Fabian Cancellara was not satisfied with his 2014 season. It started out well with his third Tour of Flanders victory, but went downhill from there. And, he has admitted, he is still learning how to be a good team leader at Trek Factory Racing.
Cancellara is unhappy that he didn’t finish any of the summer stage races he rode in 2014 as he prepared for the world road race championships, where he finished a disappointing eleventh in the road race after struggling in the wet conditions.
"Going into a race knowing that I will leave it early – that is not good. It is not good for my motivation, not good for my image," he told Nzz.ch in a revealing interview from the Tour of Qatar. "And it is not good for the team. It is not a good signal when the leader abandons, even when there is a reason."
He is determined to live up to is role of team leader. "I am the leader of Team Trek. I am one of the reasons this team exists," he acknowledged.
However being a good leader is not necessarily about winning, Cancellara said. He is seeking to better himself by being a good example in ways other than success.
"For example in training camp. When the leader arrives and is grouchy, when he is always too late at the meeting point and the last on the climb – then that works negatively on the team," he explained. "But when the leader is fit and the first on the climb, when the others have to chase him because he is so unbelievably fit – then he is an example.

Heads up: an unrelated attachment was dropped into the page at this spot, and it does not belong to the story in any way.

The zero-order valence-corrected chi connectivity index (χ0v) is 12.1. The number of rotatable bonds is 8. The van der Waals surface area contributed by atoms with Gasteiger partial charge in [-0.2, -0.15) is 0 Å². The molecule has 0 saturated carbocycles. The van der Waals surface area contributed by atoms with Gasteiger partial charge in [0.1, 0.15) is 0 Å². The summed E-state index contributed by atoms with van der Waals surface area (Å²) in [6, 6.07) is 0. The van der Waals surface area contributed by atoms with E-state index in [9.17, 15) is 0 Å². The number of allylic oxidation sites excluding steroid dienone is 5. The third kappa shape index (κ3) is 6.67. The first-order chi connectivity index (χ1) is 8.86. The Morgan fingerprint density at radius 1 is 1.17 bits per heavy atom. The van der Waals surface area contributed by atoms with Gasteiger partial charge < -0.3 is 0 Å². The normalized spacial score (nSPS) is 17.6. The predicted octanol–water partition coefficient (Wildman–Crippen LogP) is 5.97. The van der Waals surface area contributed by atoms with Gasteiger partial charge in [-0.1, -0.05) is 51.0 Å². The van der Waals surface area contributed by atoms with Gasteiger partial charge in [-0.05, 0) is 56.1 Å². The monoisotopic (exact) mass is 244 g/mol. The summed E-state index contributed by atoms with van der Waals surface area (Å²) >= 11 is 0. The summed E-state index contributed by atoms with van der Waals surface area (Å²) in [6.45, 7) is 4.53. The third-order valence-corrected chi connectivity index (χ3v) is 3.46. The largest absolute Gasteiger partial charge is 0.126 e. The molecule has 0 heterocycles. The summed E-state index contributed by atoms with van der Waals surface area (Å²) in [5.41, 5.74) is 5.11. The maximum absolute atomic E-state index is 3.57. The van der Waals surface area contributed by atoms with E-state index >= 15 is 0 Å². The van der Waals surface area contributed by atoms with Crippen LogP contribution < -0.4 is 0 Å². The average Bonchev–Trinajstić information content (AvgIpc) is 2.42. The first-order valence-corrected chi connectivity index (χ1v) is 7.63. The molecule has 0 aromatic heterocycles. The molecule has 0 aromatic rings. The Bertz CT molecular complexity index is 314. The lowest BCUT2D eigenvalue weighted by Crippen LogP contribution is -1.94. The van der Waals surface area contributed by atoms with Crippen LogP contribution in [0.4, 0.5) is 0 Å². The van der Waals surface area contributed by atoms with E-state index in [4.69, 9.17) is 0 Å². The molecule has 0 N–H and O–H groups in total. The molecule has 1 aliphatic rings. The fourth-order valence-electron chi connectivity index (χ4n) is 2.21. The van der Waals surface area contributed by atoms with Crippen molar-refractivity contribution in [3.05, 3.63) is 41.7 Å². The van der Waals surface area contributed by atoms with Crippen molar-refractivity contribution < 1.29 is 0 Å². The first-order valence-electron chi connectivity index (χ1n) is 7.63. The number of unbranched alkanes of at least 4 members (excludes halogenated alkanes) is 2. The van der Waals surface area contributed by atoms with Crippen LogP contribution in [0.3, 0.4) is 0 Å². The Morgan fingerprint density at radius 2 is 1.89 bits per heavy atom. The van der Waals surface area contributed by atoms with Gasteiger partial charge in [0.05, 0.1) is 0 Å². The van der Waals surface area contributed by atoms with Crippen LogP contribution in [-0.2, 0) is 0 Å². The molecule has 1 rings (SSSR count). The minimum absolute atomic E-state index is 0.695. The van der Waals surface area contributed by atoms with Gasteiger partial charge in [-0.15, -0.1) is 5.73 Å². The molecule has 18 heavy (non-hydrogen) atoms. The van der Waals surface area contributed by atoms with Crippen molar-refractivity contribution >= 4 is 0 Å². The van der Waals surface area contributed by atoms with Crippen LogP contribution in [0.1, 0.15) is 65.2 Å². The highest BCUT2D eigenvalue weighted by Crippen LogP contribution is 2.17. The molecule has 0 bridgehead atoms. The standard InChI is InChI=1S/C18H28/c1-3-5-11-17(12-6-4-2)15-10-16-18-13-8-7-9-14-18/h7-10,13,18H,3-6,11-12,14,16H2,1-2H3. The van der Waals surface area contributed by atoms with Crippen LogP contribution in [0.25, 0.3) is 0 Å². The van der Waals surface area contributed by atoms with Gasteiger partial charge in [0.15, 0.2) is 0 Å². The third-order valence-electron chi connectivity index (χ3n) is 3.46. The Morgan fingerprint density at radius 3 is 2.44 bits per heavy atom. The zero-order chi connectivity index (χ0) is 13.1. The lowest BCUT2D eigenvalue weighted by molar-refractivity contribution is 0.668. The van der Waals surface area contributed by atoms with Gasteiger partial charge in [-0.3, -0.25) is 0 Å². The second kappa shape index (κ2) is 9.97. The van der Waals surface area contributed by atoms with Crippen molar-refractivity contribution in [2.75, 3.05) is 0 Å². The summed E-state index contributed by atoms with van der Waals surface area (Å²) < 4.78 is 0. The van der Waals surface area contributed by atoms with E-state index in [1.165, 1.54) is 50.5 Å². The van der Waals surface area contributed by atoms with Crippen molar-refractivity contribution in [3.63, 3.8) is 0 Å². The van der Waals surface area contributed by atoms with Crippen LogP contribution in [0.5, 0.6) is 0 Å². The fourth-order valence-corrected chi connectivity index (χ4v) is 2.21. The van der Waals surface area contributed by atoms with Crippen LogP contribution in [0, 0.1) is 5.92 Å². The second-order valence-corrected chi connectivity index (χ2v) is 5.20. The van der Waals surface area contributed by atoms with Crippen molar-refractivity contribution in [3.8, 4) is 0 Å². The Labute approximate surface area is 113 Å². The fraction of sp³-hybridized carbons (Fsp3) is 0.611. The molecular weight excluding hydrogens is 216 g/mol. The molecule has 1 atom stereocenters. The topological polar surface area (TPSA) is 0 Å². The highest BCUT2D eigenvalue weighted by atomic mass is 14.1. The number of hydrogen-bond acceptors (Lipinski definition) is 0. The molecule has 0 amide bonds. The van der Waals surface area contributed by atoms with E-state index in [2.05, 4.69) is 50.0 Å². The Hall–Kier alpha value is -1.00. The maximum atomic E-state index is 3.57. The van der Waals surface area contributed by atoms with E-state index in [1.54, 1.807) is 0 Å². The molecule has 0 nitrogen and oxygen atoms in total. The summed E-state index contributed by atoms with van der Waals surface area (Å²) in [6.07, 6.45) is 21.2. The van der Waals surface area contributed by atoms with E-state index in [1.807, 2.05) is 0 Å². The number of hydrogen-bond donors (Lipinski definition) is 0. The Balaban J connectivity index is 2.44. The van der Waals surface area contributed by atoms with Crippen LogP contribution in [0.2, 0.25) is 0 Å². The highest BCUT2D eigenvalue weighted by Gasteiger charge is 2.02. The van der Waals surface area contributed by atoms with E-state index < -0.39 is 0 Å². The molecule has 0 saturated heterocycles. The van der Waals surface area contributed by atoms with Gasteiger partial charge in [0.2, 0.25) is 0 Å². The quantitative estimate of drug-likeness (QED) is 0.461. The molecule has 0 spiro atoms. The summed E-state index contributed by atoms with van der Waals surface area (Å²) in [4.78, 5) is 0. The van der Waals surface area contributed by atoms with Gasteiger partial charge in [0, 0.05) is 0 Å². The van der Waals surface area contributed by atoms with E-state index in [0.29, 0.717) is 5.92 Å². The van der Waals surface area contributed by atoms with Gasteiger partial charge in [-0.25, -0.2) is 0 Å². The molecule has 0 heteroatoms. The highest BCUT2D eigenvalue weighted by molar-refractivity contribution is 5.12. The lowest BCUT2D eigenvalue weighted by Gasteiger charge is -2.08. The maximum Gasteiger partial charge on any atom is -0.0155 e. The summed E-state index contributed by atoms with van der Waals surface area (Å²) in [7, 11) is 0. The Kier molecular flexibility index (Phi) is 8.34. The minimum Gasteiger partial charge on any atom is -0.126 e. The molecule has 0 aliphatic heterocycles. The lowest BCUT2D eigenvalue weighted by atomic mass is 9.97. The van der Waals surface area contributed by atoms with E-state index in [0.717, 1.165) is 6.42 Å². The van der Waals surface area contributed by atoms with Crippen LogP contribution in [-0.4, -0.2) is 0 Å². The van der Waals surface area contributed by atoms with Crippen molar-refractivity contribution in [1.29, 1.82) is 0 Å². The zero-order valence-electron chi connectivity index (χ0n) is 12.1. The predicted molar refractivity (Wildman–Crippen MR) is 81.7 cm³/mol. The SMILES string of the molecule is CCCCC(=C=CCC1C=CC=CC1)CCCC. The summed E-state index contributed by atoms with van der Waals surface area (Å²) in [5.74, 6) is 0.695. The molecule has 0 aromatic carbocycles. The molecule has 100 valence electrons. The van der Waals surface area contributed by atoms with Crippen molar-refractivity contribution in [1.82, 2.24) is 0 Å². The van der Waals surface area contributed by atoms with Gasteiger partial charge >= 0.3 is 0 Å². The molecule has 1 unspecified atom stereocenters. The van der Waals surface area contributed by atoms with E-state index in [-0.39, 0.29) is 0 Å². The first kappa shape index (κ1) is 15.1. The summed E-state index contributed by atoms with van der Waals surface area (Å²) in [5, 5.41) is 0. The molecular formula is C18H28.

"To be a leader doesn't just mean to ride well and to take home the biggest wins. I have learned that."
Looking forward to weekends at home
Many of those who come up against him in the Classics are significantly younger than the Swiss rider, who turns 34 next month. He suggested that his age and experience give him a "certain composure," and described the younger riders a "more cold-blooded, more easy-going – and know that they still have many years ahead of them."
Cancellara admitted that he has noticed the physical effect of his age, as he begins his fifteenth season as a professional.
"I go to the chiropractor and osteopath more frequently than before," he said. "I have noticed that the ability of my body to recover has not really gotten better since I broke my collarbone three years ago."
Cancellara plans to retire after the 2016 season, and is keen to spend more time with his family at home in Switzerland.
"I am looking forward to a normal weekend. To be home not for just one weekend, but many weekends in a row. But I think that first I will have to get used to this new sense of freedom."